Document Detail

Diploidy and the selective advantage for sexual reproduction in unicellular organisms.
MedLine Citation:
PMID:  19902285     Owner:  NLM     Status:  MEDLINE    
This article develops mathematical models describing the evolutionary dynamics of both asexually and sexually reproducing populations of diploid unicellular organisms. The asexual and sexual life cycles are based on the asexual and sexual life cycles in Saccharomyces cerevisiae, Baker's yeast, which normally reproduces by asexual budding, but switches to sexual reproduction when stressed. The mathematical models consider three reproduction pathways: (1) Asexual reproduction, (2) self-fertilization, and (3) sexual reproduction. We also consider two forms of genome organization. In the first case, we assume that the genome consists of two multi-gene chromosomes, whereas in the second case, we consider the opposite extreme and assume that each gene defines a separate chromosome, which we call the multi-chromosome genome. These two cases are considered to explore the role that recombination has on the mutation-selection balance and the selective advantage of the various reproduction strategies. We assume that the purpose of diploidy is to provide redundancy, so that damage to a gene may be repaired using the other, presumably undamaged copy (a process known as homologous recombination repair). As a result, we assume that the fitness of the organism only depends on the number of homologous gene pairs that contain at least one functional copy of a given gene. If the organism has at least one functional copy of every gene in the genome, we assume a fitness of 1. In general, if the organism has l homologous pairs that lack a functional copy of the given gene, then the fitness of the organism is kappa(l). The kappa(l) are assumed to be monotonically decreasing, so that kappa(0) = 1 > kappa(1) > kappa(2) > cdots, three dots, centered > kappa(infinity) = 0. For nearly all of the reproduction strategies we consider, we find, in the limit of large N, that the mean fitness at mutation-selection balance is max{2e(-mu) - 1,0} where N is the number of genes in the haploid set of the genome, epsilon is the probability that a given DNA template strand of a given gene produces a mutated daughter during replication, and mu = Nepsilon. The only exception is the sexual reproduction pathway for the multi-chromosomed genome. Assuming a multiplicative fitness landscape where kappa(l) = alpha(l) for alpha in (0, 1), this strategy is found to have a mean fitness that exceeds the mean fitness of all the other strategies. Furthermore, while other reproduction strategies experience a total loss of viability due to the steady accumulation of deleterious mutations once mu exceeds [Formula: see text] no such transition occurs in the sexual pathway. Indeed, in the limit as alpha --> 1 for the multiplicative landscape, we can show that the mean fitness for the sexual pathway with the multi-chromosomed genome converges to e(-2mu), which is always positive. We explicitly allow for mitotic recombination in this study, which, in contrast to previous studies using different models, does not have any advantage over other asexual reproduction strategies. The results of this article provide a basis for understanding the selective advantage of the specific meiotic pathway that is employed by sexually reproducing organisms. The results of this article also suggest an explanation for why unicellular organisms such as Saccharomyces cerevisiae (Baker's yeast) switch to a sexual mode of reproduction when stressed. While the results of this article are based on modeling mutation-propagation in unicellular organisms, they nevertheless suggest that, in more complex organisms with significantly larger genomes, sex is necessary to prevent the loss of viability of a population due to genetic drift. Finally, and perhaps most importantly, the results of this article demonstrate a selective advantage for sexual reproduction with fewer and much less restrictive assumptions than those of previous studies.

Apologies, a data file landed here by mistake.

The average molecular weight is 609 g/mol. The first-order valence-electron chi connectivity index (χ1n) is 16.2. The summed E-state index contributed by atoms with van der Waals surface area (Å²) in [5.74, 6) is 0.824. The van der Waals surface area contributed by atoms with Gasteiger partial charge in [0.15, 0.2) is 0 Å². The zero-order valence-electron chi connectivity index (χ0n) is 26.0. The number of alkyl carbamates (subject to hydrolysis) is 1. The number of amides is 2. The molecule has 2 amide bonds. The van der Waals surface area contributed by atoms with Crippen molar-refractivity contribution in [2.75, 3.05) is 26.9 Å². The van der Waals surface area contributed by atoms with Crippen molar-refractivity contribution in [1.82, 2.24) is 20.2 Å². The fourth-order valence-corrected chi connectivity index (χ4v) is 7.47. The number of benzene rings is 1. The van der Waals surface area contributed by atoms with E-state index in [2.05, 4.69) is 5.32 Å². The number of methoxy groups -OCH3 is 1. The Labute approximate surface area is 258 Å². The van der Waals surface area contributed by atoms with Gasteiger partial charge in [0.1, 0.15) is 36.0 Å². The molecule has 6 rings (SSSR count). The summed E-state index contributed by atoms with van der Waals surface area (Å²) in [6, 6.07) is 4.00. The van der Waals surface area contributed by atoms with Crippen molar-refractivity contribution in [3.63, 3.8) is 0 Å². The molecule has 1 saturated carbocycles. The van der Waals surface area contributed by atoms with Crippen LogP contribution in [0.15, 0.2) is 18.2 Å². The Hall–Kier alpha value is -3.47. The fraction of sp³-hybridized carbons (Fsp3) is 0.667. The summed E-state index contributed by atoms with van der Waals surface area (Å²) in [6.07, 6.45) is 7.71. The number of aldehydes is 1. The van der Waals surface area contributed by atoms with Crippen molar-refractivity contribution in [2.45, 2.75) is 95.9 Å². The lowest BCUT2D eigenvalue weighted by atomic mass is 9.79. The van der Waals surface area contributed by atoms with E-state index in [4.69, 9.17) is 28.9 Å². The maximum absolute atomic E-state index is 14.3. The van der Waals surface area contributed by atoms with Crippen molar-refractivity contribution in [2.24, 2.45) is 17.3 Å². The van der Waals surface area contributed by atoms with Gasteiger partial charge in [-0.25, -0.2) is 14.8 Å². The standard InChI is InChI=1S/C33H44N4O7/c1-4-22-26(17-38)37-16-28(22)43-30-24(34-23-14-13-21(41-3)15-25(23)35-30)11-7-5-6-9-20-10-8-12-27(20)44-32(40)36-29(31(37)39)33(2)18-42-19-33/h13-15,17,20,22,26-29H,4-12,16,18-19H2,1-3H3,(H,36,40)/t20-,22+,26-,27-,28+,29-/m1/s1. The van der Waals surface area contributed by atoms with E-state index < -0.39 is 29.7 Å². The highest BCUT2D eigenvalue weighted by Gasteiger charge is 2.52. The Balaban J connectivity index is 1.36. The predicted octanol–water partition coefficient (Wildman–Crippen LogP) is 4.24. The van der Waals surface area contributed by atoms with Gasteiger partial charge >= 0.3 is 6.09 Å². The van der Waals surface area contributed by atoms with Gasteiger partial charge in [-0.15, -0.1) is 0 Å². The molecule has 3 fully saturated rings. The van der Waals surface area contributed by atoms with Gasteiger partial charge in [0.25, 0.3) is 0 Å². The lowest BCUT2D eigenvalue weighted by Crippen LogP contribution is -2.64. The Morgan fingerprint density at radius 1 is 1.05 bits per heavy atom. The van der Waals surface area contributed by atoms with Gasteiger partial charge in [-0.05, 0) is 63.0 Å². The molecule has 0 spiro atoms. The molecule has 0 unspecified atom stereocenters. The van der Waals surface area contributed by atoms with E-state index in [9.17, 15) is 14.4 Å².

Maya Kleiman; Emmanuel Tannenbaum
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Publication Detail:
Type:  Journal Article; Research Support, Non-U.S. Gov't; Research Support, U.S. Gov't, Non-P.H.S.     Date:  2009-11-10
Journal Detail:
Title:  Theory in biosciences = Theorie in den Biowissenschaften     Volume:  128     ISSN:  1611-7530     ISO Abbreviation:  Theory Biosci.     Publication Date:  2009 Nov 
Date Detail:
Created Date:  2010-01-21     Completed Date:  2010-07-13     Revised Date:  -    
Medline Journal Info:
Nlm Unique ID:  9708216     Medline TA:  Theory Biosci     Country:  Germany    
Other Details:
Languages:  eng     Pagination:  249-85     Citation Subset:  IM    
Department of Chemistry, Ben-Gurion University of the Negev, Be'er-Sheva, Israel.
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MeSH Terms
Chromosomes / genetics
Computer Simulation
Genes / genetics
Genetic Drift
Genetic Fitness / genetics
Genome / genetics
Germ-Line Mutation / genetics
Models, Genetic*
Recombination, Genetic / genetics
Reproduction / genetics
Reproduction, Asexual / genetics
Saccharomyces cerevisiae / genetics
Selection, Genetic / genetics*
Stochastic Processes

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